On transit, and how to pay for it..
Claim: “I don’t support any of them right now. I’m not a tax-and-spend type of politician.” (4:30)
This is true. Rob Ford does not support taxes. Zero Pinocchios. It does, however, raise the question of what Rob Ford thinks is the appropriate way to deal with that $6 billion congestion cost he mentioned whole minutes ago. If he thinks Toronto can ease congestion simply by tearing up bike lanes, the bad news for everyone is there aren’t enough of them to matter. So what does he think we should do?
Claim: “I think all levels of government have to sit at the table and find a solution. But to say just the City of Toronto pay for it or the province or the feds, that’s not how three levels of government works…until we get all our revenue tools on the table, which I think there’s a report coming next month or the month after, then we can explore it.” (4:36)
The report to which the mayor is referring seems to be this one, heading to the mayor’s own Executive Committee next week. It’s the very first item of business. It suggests a range of taxes, from road tolls, income taxes, and a sales tax to the more pedestrian kinds of municipal revenue like development charges and a land-transfer tax—the exact measures Ford rejected seconds earlier in the interview.
In fairness to the mayor, he’s not the only one hoping Queen’s Park and Ottawa can actually be coaxed in to providing sustainable, dedicated transit revenues.
Claim: “Say you’re going to put back the car tax? No, I’m not going to support the car tax. Tolls? I’m not going to support tolls.” (5:27)
Clarity, at last! For the record, that’s about $1.8 billion a year of revenue that the mayor has ruled out. City staff estimate that the GTA region needs about $2 billion on top of existing spending. So we have to look elsewhere, it seems.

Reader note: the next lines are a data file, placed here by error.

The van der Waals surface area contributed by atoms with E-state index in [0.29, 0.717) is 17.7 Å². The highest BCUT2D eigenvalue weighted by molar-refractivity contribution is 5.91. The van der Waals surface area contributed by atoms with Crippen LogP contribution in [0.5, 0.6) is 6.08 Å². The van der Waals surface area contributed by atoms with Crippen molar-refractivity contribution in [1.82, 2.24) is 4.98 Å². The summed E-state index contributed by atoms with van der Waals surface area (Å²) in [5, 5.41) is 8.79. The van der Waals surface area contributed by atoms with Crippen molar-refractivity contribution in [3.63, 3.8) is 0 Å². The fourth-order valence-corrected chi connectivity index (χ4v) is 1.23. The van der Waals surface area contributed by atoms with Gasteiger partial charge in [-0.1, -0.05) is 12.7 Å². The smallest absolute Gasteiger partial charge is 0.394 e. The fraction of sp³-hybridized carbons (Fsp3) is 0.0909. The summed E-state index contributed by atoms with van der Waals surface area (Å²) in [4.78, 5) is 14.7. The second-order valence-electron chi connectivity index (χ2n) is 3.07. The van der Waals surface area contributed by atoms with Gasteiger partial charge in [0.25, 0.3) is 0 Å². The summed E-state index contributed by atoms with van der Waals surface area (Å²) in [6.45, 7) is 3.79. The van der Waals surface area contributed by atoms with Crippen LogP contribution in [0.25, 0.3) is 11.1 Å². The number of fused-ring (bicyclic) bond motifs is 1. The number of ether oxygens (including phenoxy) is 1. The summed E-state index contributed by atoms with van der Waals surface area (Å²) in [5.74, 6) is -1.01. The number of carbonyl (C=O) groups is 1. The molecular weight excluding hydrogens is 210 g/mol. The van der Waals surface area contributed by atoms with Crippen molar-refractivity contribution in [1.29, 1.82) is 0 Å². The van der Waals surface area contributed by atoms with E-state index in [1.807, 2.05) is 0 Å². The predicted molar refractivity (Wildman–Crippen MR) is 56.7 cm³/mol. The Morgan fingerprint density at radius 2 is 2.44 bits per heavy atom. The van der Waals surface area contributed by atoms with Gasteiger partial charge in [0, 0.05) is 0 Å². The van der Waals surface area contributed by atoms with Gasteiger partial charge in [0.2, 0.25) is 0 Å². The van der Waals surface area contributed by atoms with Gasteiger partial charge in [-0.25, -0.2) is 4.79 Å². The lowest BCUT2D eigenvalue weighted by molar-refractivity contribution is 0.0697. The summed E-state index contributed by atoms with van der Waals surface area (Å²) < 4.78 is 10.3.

Claim: “People understand a lot of those issues were political that I was dealing with. Let’s call a spade a spade here: the NDP at council want to continue spending and the Liberals and Conservatives don’t.” (7:00)
This is Ford’s defence of the serial controversies that he’s faced over the summer, ranging from having to testify in court over potential violations of the Municipal Conflict of Interest Act, to using City resources to help with the football teams he coaches, to the most recent report from the ombudsman’s office that the mayor’s office broke the public-appointment process at City Hall.
Neither Ford nor I are mind-readers, but it’s fair enough to say that his critics at council have different political objectives than he does (which is why they keep voting against him, albeit not often enough to save the Jarvis bike lanes). But the idea that the ombudsman, the integrity commissioner (from whom his conflict of interest troubles originally sprang), the Toronto Star, the Globe and Mail, and Clayton Ruby all have a plot to get the mayor is the kind of thing that you could only believe if you subsisted entirely on a diet of Toronto Sun online comments.
Claim: “According to a lot of people, I’m doing a good job.” (8:25)
The latest Forum Research Poll shows Ford’s approval at 42 per cent [PDF], where it’s been (with little change) for a year now. His disapproval is 58 per cent, and is similarly stable. In a city of 2.5 million, 42 per cent is legitimately “a lot of people,” but it’s perhaps not a number on which the mayor would like us to dwell.
On where the city is heading…
Claim: “You have to tell people the City of Toronto is open for business…. No one’s gonna come if you have a filthy city; no one’s gonna come if it’s not a safe city.” (9:55)
This will shock the NDP’s pro-filth, pro-danger caucus at council if they can be distracted from eating babies on sandwiches of taxpayer-kneaded bread.